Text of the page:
New evidence reveals that dogs may have started being domesticated around 15,000 years ago, as the animals evolved from wolves right around the time when humans were establishing their first settlement areas.

Utilizing advanced 3D imaging technology for the analysis of fossil skulls, a study published in the Nature Scientific Reports reveals that dogs emerged much more recently than what was previously thought, with studies suggesting that dogs evolved as far back as 30,000 years ago during the late Paleolithic age.

Skidmore College biologist Abby Grace Drake, a co-author of the new study, said that there is abundant evidence which show that dogs emerged in the more recent Neolithic age.

"The dog remains from the Neolithic are found buried with humans and adorned with ornaments such as necklaces of deer teeth," said Drake to CBS in an interview.

Drake explained that during the Neolithic, humans began to build settlements that had "dumps," which were piles of food and human waste. Some scientists believe that the wolves that came to scavenge at the dumps and were tolerable of the presence of humans stayed at the settlements.

Drake, with Michael Coquerelle of the University Rey Juan Carlos and Guillaume Colombeau of the University of Bordeaux, studied a pair of dog skulls as old as from 32,000 years ago that were acquired from Belgium and Russia. The findings were then compared to the skulls of over 100 other dog and wolf breeds.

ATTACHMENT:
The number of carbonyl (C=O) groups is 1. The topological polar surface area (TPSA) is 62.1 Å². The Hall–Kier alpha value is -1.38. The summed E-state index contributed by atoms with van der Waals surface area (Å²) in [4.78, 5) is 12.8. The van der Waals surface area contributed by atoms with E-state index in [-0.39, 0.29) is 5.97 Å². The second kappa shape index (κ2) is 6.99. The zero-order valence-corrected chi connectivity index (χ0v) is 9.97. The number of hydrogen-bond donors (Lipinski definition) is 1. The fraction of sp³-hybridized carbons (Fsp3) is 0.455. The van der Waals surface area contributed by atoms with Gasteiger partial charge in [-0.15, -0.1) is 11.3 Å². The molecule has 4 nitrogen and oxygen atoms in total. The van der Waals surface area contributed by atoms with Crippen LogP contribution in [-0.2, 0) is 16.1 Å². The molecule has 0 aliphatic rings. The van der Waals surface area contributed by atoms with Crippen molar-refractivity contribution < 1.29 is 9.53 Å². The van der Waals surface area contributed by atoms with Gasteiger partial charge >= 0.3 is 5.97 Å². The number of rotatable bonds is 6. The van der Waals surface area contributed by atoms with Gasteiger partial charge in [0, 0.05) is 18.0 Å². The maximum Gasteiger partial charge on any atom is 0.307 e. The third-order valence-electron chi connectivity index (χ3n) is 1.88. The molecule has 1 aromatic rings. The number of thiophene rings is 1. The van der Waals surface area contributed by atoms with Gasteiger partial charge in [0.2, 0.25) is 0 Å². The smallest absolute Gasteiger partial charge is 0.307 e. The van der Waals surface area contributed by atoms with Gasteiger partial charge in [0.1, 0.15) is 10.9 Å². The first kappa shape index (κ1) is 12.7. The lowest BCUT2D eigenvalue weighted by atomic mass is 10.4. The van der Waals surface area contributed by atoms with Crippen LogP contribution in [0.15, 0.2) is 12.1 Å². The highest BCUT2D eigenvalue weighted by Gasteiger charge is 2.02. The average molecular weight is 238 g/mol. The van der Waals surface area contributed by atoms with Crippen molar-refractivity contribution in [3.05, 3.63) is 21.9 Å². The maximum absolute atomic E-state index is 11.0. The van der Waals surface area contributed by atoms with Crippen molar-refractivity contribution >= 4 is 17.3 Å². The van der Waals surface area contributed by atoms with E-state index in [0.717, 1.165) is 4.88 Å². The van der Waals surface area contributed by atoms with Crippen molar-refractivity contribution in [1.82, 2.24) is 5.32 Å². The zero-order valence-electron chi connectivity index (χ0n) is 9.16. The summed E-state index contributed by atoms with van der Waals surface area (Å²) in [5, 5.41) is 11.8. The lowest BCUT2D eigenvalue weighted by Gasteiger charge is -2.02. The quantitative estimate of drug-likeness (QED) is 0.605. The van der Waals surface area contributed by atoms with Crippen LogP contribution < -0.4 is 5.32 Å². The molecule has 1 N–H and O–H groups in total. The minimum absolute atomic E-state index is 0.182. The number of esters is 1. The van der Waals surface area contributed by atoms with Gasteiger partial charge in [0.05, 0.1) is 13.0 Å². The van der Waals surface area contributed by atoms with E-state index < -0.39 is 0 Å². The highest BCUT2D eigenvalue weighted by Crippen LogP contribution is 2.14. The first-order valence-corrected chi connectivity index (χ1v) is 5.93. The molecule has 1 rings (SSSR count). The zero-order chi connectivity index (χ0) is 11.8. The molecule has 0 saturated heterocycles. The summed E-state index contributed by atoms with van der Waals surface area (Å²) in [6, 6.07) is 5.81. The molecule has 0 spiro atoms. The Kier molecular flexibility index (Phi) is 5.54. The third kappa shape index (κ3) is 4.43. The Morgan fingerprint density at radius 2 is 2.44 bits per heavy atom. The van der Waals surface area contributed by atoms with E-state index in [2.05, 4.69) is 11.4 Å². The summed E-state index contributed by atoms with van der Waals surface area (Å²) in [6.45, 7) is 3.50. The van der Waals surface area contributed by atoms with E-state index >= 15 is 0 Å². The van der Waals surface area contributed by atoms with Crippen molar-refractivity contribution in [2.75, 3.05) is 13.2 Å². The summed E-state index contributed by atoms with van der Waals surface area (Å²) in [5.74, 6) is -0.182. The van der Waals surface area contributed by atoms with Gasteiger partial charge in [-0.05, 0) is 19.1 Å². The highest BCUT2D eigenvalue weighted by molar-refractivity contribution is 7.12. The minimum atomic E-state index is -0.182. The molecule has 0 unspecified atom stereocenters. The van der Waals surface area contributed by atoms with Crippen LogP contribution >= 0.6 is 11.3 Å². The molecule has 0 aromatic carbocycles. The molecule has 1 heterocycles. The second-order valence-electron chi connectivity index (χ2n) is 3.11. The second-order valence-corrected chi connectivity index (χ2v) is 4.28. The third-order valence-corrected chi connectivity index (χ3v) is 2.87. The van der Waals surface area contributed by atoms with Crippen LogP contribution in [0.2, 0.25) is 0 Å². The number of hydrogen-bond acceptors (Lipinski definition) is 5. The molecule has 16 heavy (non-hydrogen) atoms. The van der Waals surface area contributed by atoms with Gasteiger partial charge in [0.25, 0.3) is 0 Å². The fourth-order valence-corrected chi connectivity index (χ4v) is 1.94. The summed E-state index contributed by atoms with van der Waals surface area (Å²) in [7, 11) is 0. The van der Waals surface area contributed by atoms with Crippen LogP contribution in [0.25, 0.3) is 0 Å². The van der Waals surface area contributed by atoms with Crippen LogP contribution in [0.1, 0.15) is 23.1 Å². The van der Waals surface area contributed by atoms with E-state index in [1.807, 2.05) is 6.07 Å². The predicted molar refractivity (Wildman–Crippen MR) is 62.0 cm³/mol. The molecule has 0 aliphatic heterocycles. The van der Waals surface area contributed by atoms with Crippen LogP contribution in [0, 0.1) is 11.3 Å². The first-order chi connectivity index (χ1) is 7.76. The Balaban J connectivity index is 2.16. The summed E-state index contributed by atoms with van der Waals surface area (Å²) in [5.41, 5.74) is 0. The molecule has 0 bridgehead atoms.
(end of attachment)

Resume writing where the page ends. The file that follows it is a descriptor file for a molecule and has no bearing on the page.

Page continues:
The comparison found that the pair of dog skulls was actually wolf skulls, questioning the theory of dogs being domesticated since 30,000 years ago.

The new 3D technique used on the skulls was able to better see differences in the skulls, along with the little details that were previously unidentified. Before, the measurements were taken using only a traditional caliper, and were unable to see variations in angles of the orbits and the muzzle.

"Scientists have been eager to put a collar on the earliest domesticated dog. Unfortunately their analyses weren't sensitive enough to accurately determine the identity of these fossils. The difference between a German shepherd skull and a wolf skull is subtle - you need to measure it in 3D to reliably tell which is which - and the same is true for these fossils," said Drake in a statement.

Some scientists, however, are not too quick in accepting the findings of Drake and her team. University of Turku's Olaf Thalmann said in an e-mail to CBS that "every new measurement of the remains reveals a different story."

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